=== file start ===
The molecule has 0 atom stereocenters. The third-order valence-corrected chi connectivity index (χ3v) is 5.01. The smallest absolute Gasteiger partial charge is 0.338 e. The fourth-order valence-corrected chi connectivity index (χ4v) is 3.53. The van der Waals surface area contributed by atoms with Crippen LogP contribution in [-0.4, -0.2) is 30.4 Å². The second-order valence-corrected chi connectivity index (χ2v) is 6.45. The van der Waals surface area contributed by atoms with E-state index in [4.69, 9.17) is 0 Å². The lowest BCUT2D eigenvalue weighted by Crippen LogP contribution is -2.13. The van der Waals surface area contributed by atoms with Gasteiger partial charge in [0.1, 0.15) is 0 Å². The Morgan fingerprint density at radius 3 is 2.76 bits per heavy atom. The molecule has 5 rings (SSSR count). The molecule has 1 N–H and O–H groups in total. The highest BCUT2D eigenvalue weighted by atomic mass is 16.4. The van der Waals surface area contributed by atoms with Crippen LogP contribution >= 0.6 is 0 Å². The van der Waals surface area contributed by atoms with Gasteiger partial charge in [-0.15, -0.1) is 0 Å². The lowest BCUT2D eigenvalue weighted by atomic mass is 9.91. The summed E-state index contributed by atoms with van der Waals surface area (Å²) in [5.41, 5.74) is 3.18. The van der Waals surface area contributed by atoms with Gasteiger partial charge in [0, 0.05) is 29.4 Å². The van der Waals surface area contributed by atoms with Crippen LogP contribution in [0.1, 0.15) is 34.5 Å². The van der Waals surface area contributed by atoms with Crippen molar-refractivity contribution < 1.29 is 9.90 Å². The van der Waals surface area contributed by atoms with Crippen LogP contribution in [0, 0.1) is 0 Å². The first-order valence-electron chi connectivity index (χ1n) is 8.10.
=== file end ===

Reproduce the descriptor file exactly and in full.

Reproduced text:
The molecule has 0 atom stereocenters. The third-order valence-corrected chi connectivity index (χ3v) is 5.01. The smallest absolute Gasteiger partial charge is 0.338 e. The fourth-order valence-corrected chi connectivity index (χ4v) is 3.53. The van der Waals surface area contributed by atoms with Crippen LogP contribution in [-0.4, -0.2) is 30.4 Å². The second-order valence-corrected chi connectivity index (χ2v) is 6.45. The van der Waals surface area contributed by atoms with E-state index in [4.69, 9.17) is 0 Å². The lowest BCUT2D eigenvalue weighted by Crippen LogP contribution is -2.13. The van der Waals surface area contributed by atoms with Gasteiger partial charge in [0.1, 0.15) is 0 Å². The Morgan fingerprint density at radius 3 is 2.76 bits per heavy atom. The molecule has 5 rings (SSSR count). The molecule has 1 N–H and O–H groups in total. The highest BCUT2D eigenvalue weighted by atomic mass is 16.4. The van der Waals surface area contributed by atoms with Crippen LogP contribution >= 0.6 is 0 Å². The van der Waals surface area contributed by atoms with Gasteiger partial charge in [-0.15, -0.1) is 0 Å². The lowest BCUT2D eigenvalue weighted by atomic mass is 9.91. The summed E-state index contributed by atoms with van der Waals surface area (Å²) in [5.41, 5.74) is 3.18. The van der Waals surface area contributed by atoms with Gasteiger partial charge in [0, 0.05) is 29.4 Å². The van der Waals surface area contributed by atoms with Crippen LogP contribution in [0.1, 0.15) is 34.5 Å². The van der Waals surface area contributed by atoms with Crippen molar-refractivity contribution < 1.29 is 9.90 Å². The van der Waals surface area contributed by atoms with Crippen LogP contribution in [0, 0.1) is 0 Å². The first-order valence-electron chi connectivity index (χ1n) is 8.10.